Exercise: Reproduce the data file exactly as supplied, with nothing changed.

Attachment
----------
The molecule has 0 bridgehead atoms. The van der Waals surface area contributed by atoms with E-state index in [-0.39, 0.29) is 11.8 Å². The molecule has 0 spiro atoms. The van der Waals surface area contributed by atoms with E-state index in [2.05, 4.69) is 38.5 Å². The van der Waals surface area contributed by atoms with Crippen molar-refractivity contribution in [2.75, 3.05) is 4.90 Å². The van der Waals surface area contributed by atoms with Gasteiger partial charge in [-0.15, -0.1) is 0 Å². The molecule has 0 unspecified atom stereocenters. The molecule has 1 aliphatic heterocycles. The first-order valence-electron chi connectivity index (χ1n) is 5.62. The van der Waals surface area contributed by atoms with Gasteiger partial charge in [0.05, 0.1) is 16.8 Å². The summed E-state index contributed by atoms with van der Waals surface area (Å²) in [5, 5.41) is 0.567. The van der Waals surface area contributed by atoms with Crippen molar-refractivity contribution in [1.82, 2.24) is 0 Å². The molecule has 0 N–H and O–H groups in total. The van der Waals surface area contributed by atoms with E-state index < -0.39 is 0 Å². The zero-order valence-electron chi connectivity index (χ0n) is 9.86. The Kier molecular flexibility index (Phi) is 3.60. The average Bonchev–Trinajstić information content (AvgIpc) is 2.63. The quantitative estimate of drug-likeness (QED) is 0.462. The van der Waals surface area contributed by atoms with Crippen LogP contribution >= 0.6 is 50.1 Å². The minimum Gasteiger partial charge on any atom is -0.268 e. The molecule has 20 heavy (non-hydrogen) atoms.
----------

The molecule has 0 bridgehead atoms. The van der Waals surface area contributed by atoms with E-state index in [-0.39, 0.29) is 11.8 Å². The molecule has 0 spiro atoms. The van der Waals surface area contributed by atoms with E-state index in [2.05, 4.69) is 38.5 Å². The van der Waals surface area contributed by atoms with Crippen molar-refractivity contribution in [2.75, 3.05) is 4.90 Å². The van der Waals surface area contributed by atoms with Gasteiger partial charge in [-0.15, -0.1) is 0 Å². The molecule has 0 unspecified atom stereocenters. The molecule has 1 aliphatic heterocycles. The first-order valence-electron chi connectivity index (χ1n) is 5.62. The van der Waals surface area contributed by atoms with Gasteiger partial charge in [0.05, 0.1) is 16.8 Å². The summed E-state index contributed by atoms with van der Waals surface area (Å²) in [5, 5.41) is 0.567. The van der Waals surface area contributed by atoms with Crippen molar-refractivity contribution in [1.82, 2.24) is 0 Å². The molecule has 0 N–H and O–H groups in total. The van der Waals surface area contributed by atoms with E-state index < -0.39 is 0 Å². The zero-order valence-electron chi connectivity index (χ0n) is 9.86. The Kier molecular flexibility index (Phi) is 3.60. The average Bonchev–Trinajstić information content (AvgIpc) is 2.63. The quantitative estimate of drug-likeness (QED) is 0.462. The van der Waals surface area contributed by atoms with Crippen LogP contribution >= 0.6 is 50.1 Å². The minimum Gasteiger partial charge on any atom is -0.268 e. The molecule has 20 heavy (non-hydrogen) atoms.